The Louisville-based parent of such companies as Kentucky Fried Chicken and Taco Bell paid no net corporate income taxes to states over the past three years, even as it generated more than a billion dollars in profits for shareholders, according to a new report.
Yum Brands is one of 68 companies nationwide that paid no state corporate income tax in at least one of the past three years, according to "Corporate Tax Dodging in the Fifty States, 2008-2010" a report released Wednesday by economic justice advocacy groups.
Twenty of those companies averaged a tax rate of zero or less during the 2008-10 period, including Yum Brands, according to the report by the Institute on Taxation and Economic Policy and Citizens for Tax Justice.
"The report's findings are troubling," said Jason Bailey, director of the Kentucky Center for Economic Policy, which also helped produce the report. "At a time of record corporate profits, many large corporations are avoiding paying their fair share for the public services from which they benefit. By deepening Kentucky's budget woes, corporate tax avoidance directly harms our ability to provide quality education, improve health and build a foundation for a strong economy."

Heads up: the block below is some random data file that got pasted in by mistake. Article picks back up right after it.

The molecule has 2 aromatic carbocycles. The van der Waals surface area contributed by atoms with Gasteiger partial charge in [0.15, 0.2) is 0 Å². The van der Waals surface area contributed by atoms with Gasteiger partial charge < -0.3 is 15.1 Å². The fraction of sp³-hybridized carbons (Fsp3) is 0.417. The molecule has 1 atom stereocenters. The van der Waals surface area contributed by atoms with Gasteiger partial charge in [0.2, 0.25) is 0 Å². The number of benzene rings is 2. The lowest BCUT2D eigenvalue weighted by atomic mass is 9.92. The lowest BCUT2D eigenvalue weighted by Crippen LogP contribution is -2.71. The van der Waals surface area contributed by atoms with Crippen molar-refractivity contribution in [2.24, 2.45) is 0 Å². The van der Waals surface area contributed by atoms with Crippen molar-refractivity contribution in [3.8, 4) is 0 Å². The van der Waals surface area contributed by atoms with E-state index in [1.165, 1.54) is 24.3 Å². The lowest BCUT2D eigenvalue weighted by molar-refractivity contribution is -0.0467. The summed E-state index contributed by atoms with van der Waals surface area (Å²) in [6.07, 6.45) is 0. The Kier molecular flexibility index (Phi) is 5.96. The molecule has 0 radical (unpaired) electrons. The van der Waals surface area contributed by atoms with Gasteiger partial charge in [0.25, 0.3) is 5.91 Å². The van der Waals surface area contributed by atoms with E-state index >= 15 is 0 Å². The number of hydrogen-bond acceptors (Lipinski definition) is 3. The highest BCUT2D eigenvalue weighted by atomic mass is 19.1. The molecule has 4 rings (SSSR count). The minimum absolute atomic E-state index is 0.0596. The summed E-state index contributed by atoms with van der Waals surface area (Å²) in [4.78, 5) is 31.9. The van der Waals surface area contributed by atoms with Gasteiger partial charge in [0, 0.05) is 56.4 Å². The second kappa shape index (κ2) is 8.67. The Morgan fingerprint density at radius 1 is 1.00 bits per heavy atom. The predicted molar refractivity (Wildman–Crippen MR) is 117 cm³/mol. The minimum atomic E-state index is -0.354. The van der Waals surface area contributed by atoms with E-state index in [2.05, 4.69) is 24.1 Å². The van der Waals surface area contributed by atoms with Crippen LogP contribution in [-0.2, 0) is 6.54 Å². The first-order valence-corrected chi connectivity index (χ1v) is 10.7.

Yum Brands officials did not return calls seeking comment on Wednesday. According to the report, Yum paid a state income tax rate of negative 2 percent in 2008, 0.3 percent in 2009 and 0.9 percent in 2010, for a three year rate of negative 0.4 percent.
Bailey said state corporate income taxes are a small percentage of a company's costs, but are very important to Kentucky's budget. Last fiscal year, about $300 million of the state's $8.76 billion in General Fund receipts came from corporate income taxes.
The report also showed that three other Fortune 500 companies in Kentucky — Ashland, Humana and Kindred Healthcare — paid a three-year state income tax rate of less than 4 percent.
The national average for a state corporate tax rate is 6.2 percent, according to the report. Of the 265 Fortune 500 companies studied in the report, the average state corporate income tax rate paid was 3 percent.
Nationally, the reasons for declining state corporate tax rates are varied and complex, including lower federal tax rates, economic development incentives that grant tax breaks, and the ability of multi-state corporations to legally shift profits from one state to another.
The advocacy groups examined filings with the U.S. Securities and Exchange Commission to ascertain tax rates, although it could not discern exactly what each corporation did to lower its tax rate.
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